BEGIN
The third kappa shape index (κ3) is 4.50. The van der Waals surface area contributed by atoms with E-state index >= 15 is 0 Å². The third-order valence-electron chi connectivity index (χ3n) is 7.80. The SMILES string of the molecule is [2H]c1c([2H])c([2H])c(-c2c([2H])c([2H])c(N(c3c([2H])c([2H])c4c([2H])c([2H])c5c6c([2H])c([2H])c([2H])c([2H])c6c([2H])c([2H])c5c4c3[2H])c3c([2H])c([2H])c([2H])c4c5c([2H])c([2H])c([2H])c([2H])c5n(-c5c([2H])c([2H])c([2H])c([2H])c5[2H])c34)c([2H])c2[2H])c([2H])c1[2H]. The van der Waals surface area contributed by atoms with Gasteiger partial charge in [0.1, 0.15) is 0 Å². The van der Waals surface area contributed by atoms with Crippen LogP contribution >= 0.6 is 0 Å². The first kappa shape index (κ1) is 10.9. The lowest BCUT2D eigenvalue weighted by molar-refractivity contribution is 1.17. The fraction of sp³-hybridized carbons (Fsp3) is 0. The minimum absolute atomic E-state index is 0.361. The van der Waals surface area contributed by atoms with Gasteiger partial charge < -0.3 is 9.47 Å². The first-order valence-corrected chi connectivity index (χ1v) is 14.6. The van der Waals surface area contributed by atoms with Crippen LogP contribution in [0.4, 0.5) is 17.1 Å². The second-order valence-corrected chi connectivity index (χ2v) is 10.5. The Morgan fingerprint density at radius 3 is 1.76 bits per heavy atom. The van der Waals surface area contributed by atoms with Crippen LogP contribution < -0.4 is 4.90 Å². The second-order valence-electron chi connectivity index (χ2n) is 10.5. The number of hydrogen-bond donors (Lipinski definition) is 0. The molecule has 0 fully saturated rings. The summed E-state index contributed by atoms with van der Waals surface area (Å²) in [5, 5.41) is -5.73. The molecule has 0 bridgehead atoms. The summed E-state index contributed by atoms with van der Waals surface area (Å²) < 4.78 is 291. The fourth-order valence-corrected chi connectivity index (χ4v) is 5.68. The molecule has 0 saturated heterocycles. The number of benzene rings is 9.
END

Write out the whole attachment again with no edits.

The third kappa shape index (κ3) is 4.50. The van der Waals surface area contributed by atoms with E-state index >= 15 is 0 Å². The third-order valence-electron chi connectivity index (χ3n) is 7.80. The SMILES string of the molecule is [2H]c1c([2H])c([2H])c(-c2c([2H])c([2H])c(N(c3c([2H])c([2H])c4c([2H])c([2H])c5c6c([2H])c([2H])c([2H])c([2H])c6c([2H])c([2H])c5c4c3[2H])c3c([2H])c([2H])c([2H])c4c5c([2H])c([2H])c([2H])c([2H])c5n(-c5c([2H])c([2H])c([2H])c([2H])c5[2H])c34)c([2H])c2[2H])c([2H])c1[2H]. The van der Waals surface area contributed by atoms with Gasteiger partial charge in [0.1, 0.15) is 0 Å². The van der Waals surface area contributed by atoms with Crippen LogP contribution >= 0.6 is 0 Å². The first kappa shape index (κ1) is 10.9. The lowest BCUT2D eigenvalue weighted by molar-refractivity contribution is 1.17. The fraction of sp³-hybridized carbons (Fsp3) is 0. The minimum absolute atomic E-state index is 0.361. The van der Waals surface area contributed by atoms with Gasteiger partial charge < -0.3 is 9.47 Å². The first-order valence-corrected chi connectivity index (χ1v) is 14.6. The van der Waals surface area contributed by atoms with Crippen LogP contribution in [0.4, 0.5) is 17.1 Å². The second-order valence-corrected chi connectivity index (χ2v) is 10.5. The Morgan fingerprint density at radius 3 is 1.76 bits per heavy atom. The van der Waals surface area contributed by atoms with Crippen LogP contribution < -0.4 is 4.90 Å². The second-order valence-electron chi connectivity index (χ2n) is 10.5. The number of hydrogen-bond donors (Lipinski definition) is 0. The molecule has 0 fully saturated rings. The summed E-state index contributed by atoms with van der Waals surface area (Å²) in [5, 5.41) is -5.73. The molecule has 0 bridgehead atoms. The summed E-state index contributed by atoms with van der Waals surface area (Å²) < 4.78 is 291. The fourth-order valence-corrected chi connectivity index (χ4v) is 5.68. The molecule has 0 saturated heterocycles. The number of benzene rings is 9.